Like the stirring of a hornet’s nest — as an expert here put it — the imminent defeat of Islamist militants in the southern Philippine city of Marawi could pose a bigger problem further down the road, terrorism analysts said yesterday.
What was previously largely contained in the Philippines could escalate into a security nightmare for the region if the militants regroup in other areas near the Sulu Sea such as eastern Malaysia, and parts of Indonesia, said S Rajaratnam School of International Studies (RSIS) research fellow Graham Ong-Webb.
Dr Rohan Gunaratna, who heads RSIS’ International Centre for Political Violence and Terrorism Research, also warned that if “regional governments fail to contain the threat, (the problem) will spill over into Singapore”.
The Philippine military said yesterday it was close to retaking Marawi, which was held for a seventh day by the militants. More than 100 people have been killed, most of them militants, according to the military, and most of the city’s residents have fled.
Last month, Home Affairs and Law Minister K Shanmugam underscored the growing terrorist threat in Singapore’s backyard, and warned that the southern Philippines, which is less than a four-hour flight away from Singapore, was becoming a sanctuary for returning fighters from the Middle East and from where attacks could be launched on South-east Asia.
Speaking at an international exhibition on homeland security held here, Mr Shanmugam noted that, with the Islamic State (IS) losing ground in Iraq and Syria, the “potential locus of the threat” could move closer to home.
Similarly, there could be unintended fallout from the efforts of the Philippine authorities to drive the militants, who consist of both local and foreign fighters from Indonesia, Malaysia and Singapore, out of their country.
Dr Graham Ong-Webb noted that if the militants were “pushed to a corner”, they could flee the Philippines, and “find pockets elsewhere” to re-establish themselves. Using an analogy of a hornet’s nest, he pointed out that when the nest is provoked, the hornets “either attack, or … surrender, die fighting, or … fly to another location to rebuild their nest”.
Given its size, Indonesia, for example, could potentially provide hideouts for fleeing militants to reorganise and hit back, with the help of traditional insurgents which could morph into terrorist groups “if they find it to be in their interest”.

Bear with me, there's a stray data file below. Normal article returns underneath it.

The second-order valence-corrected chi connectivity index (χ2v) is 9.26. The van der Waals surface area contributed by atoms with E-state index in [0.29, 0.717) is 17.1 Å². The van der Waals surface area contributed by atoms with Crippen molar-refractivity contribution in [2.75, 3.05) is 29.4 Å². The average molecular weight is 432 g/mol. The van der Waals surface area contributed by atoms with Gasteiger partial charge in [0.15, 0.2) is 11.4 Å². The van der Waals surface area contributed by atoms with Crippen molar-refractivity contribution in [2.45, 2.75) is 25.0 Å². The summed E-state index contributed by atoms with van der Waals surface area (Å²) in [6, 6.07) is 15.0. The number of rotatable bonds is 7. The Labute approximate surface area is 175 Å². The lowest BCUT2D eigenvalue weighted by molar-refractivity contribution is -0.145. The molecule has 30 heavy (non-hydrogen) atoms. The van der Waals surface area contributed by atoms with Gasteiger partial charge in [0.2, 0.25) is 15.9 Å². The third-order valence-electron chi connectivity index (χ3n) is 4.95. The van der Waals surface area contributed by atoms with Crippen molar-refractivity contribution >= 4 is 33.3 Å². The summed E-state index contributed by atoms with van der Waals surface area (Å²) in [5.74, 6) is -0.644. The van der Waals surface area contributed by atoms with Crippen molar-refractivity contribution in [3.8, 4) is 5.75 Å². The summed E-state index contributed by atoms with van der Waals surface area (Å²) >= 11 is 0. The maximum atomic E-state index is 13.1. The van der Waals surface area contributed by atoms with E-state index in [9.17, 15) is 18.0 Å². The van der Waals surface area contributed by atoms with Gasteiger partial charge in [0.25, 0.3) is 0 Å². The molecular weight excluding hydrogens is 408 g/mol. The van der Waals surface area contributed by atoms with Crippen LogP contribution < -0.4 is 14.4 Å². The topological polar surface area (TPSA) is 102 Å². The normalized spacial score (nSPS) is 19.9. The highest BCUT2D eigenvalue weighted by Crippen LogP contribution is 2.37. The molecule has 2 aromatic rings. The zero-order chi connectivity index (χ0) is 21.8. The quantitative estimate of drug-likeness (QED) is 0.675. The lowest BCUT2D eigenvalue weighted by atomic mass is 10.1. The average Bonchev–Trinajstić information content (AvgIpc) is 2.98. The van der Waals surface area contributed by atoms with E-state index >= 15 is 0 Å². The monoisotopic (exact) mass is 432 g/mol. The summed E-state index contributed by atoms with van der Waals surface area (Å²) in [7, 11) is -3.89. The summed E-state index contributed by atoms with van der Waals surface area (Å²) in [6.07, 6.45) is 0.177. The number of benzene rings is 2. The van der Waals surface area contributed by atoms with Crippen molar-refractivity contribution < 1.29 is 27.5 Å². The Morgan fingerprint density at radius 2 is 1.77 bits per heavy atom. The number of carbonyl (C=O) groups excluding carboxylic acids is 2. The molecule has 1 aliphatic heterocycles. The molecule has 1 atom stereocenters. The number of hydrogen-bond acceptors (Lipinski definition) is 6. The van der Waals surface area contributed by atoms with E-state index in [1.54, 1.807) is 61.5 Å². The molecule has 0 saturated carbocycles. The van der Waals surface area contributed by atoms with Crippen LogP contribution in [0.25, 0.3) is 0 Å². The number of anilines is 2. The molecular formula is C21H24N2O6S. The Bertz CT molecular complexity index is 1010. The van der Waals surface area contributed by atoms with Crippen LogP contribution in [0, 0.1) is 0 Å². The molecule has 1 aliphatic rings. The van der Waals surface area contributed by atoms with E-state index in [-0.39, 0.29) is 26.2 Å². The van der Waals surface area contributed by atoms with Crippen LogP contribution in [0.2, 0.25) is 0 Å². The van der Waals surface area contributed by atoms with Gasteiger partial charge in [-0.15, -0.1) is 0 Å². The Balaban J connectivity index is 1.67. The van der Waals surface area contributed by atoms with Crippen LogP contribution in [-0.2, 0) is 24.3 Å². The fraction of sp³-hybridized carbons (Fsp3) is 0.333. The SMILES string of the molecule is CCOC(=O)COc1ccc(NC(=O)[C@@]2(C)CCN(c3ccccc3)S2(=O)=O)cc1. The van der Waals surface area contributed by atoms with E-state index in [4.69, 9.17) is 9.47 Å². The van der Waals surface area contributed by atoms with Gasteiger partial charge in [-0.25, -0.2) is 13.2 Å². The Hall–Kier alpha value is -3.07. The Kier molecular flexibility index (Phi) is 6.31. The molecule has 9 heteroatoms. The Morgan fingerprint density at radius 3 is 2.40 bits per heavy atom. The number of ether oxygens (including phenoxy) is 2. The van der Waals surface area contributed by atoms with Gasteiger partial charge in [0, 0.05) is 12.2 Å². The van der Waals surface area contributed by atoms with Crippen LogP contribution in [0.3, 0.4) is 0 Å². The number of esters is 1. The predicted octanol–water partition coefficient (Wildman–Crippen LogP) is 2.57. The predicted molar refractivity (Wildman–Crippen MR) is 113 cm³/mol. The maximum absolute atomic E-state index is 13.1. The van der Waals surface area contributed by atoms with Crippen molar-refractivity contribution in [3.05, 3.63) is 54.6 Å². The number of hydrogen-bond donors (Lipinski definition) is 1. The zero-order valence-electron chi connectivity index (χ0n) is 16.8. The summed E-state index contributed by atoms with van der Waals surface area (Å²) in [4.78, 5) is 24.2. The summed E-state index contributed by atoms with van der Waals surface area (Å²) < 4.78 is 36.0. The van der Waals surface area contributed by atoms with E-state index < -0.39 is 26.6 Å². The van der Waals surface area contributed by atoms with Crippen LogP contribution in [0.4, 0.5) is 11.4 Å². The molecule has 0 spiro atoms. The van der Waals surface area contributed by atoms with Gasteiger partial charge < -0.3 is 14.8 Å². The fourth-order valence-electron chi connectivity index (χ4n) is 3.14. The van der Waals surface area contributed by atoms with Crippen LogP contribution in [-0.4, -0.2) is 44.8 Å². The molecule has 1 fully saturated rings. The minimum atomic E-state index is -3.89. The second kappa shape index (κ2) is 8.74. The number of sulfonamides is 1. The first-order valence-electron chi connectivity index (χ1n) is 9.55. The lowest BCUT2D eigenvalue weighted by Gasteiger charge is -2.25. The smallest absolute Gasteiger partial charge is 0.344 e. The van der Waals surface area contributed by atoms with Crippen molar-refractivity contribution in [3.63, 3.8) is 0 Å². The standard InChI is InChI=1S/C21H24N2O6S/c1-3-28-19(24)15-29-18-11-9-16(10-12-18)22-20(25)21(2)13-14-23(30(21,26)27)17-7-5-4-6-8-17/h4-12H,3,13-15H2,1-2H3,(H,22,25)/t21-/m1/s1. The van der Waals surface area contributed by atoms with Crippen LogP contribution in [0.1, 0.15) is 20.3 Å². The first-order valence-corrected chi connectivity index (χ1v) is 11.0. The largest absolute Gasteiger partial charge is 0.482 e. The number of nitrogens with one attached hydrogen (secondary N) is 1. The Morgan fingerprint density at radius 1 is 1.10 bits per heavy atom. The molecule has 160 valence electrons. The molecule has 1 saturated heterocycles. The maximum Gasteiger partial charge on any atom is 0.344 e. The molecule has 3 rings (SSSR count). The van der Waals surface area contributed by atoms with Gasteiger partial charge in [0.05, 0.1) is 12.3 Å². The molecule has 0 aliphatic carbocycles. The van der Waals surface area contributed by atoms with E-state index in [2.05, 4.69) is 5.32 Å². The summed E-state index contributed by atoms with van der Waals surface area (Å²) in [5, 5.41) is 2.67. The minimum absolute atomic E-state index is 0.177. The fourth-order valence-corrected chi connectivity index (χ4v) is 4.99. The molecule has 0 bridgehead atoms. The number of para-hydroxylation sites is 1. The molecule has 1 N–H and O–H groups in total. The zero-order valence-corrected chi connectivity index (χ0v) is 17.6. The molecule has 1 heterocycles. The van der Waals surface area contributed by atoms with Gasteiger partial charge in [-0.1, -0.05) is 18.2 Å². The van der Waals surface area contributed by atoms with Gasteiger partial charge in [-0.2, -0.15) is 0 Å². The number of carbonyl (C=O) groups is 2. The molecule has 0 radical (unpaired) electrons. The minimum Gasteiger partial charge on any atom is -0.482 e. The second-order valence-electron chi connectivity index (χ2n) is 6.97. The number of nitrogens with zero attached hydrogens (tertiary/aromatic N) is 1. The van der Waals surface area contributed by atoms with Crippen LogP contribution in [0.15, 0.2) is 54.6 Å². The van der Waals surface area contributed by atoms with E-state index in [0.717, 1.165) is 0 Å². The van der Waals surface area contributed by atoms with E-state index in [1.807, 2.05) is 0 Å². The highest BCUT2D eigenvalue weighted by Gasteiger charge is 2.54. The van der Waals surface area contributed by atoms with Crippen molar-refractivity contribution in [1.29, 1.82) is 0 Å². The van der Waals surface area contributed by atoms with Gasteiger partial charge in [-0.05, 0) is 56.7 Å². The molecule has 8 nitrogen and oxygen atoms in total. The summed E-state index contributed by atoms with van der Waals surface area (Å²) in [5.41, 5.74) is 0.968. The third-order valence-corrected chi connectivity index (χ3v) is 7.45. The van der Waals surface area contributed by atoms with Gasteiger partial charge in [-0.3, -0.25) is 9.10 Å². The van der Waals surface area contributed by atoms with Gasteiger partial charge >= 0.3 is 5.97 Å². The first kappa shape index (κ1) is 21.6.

“It is difficult (for Indonesia) to consolidate internal security, and there (could be) pockets of insecurity, or lawlessness,” said Dr Ong-Webb.
Assoc Prof Kumar Ramakrishna, head of Policy Studies and coordinator of the National Security Studies Programme at RSIS, noted that West and Central Java, as well as Central Sulawesi, may be “fertile socioeconomic and political ground for IS ideology to take root”. He also cited southern Thailand, where there is an ongoing insurgency. While the Thai-Muslim separatists have been “not that interested” in broader agendas such as those perpetuated by Al Qaeda or Jemaah Islamiyah, the insurgency in southern Thailand could provide a source of weapons for IS cells in Malaysia, Assoc Prof Kumar said.
Assoc Prof Kumar said the Mindanao region “has arguably been a weak link for decades”. The fighting in Marawi, which is located on the southern Philippine island of Mindanao, confirmed Mr Shanmugam’s concerns, he added.
The analysts reiterated that Singapore is a prime target for terrorists, and the fierce fighting that broke out in Marawi showed that Singapore should not take security for granted.
“Singapore is a symbol of financial and economic success, any successful attack on Singapore by terrorists would be deemed a terrorists’ jackpot,” said Assoc Prof Antonio Rappa, who heads the Management and Security Studies programme at the Singapore University of Social Sciences. Last week, a suicide bombing at a Jakarta bus station killed at least three policemen and injured 12 others. The IS has claimed responsibility for the attack.
Each successful attack in the region would embolden the terrorists, said Assoc Prof Rappa. “The weak links lie outside Singapore’s borders. In the neighbouring states, there is often a lack of sufficient public education and a high amount of security complacency,” he said.
Lauding the establishment of the SGSecure movement, Dr Gunaratna said Singapore “should work to create competencies in the region to fight the threat”, and beef up defences against IS’ online propaganda. “The Government of Singapore needs to play a greater role to build the offshore counter terrorism operational capabilities,” he said.